So a few weeks ago in Boston, when we were asked for an interview for an online fashion magazine, we grinned and groaned. As you can see from the video and the accompanying article on, these fashionistas, a journalist and photographers from New York, wanted us to share the meaning of our “uniform” and what it says about our life. The Sisters of St. John the Baptist in Staten Island, the first community they interviewed, suggested that we might have a fashion statement to make too, since the heart of our mission is, of all things, media. The team joined us for Mass and lunch to learn more about us.

One of our sisters in Chicago was in the library last Thursday when a man in his thirties approached her to ask a question. “What’s this about the world coming to an end in a couple of days?”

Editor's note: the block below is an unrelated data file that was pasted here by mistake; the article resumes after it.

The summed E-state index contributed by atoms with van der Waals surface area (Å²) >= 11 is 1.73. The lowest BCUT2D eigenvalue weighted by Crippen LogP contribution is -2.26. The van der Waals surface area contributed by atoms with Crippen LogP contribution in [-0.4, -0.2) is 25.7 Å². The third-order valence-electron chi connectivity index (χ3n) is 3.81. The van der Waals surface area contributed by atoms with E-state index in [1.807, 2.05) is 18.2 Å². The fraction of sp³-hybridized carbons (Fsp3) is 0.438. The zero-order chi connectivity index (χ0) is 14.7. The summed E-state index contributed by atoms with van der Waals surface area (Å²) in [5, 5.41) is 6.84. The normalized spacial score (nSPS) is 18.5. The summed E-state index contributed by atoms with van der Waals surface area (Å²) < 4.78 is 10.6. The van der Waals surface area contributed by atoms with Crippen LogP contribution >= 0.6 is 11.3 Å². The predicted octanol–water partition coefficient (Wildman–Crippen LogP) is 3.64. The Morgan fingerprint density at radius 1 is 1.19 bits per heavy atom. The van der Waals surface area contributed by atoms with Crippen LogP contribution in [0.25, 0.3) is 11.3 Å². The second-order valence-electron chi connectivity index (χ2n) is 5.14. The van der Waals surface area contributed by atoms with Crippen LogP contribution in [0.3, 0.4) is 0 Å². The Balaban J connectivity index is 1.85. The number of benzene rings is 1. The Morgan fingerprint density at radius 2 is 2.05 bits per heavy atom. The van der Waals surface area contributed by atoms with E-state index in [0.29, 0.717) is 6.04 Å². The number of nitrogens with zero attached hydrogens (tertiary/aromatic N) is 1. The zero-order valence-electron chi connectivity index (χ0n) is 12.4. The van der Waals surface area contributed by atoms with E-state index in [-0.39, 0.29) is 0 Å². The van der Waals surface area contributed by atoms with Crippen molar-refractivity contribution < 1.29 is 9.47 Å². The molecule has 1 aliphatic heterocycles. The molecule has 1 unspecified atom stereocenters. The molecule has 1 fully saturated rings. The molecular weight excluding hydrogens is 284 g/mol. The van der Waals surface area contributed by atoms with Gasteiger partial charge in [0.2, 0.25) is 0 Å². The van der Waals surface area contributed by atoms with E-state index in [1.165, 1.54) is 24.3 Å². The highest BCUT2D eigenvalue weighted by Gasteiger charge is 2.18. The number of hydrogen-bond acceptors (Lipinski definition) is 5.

“It’s a good thing I read the Internet,” she told me afterward, tongue-in-cheek. “I saw that morning that the world was going to end on Saturday. So I had my digital prompting.”

“First of all,” she answered him, “I feel sorry for all those people who sold everything in view of the end of the world, something that’s not even going to happen this weekend.”

“I know what you mean,” he agreed. “But what do you think about that?”

“Well, it’s not a new concept; it’s been around for 2,000 years. Even St. Paul had to deal with it. You remember his letter to the Thessalonians, the people who stopped working because they thought the end of the world was coming? And St. Paul told them to get back to work. That was 2,000 years ago, and this world is still around. Actually even if we knew the world was going to end in two days, I feel God would want us to continue living as human beings since that’s how God is glorified—by living as the human beings God wants us to be.”

That seemed to satisfy him. It was her clothing that told him that here was someone who just might be able to untangle a thorny question…and even go beyond what he had expected, happy to oblige.

The emblem worn by every
Daughter of St. Paul: the Word of
God we share, along with the
means we use--book, radio tower,
and film reel, symbols of all media.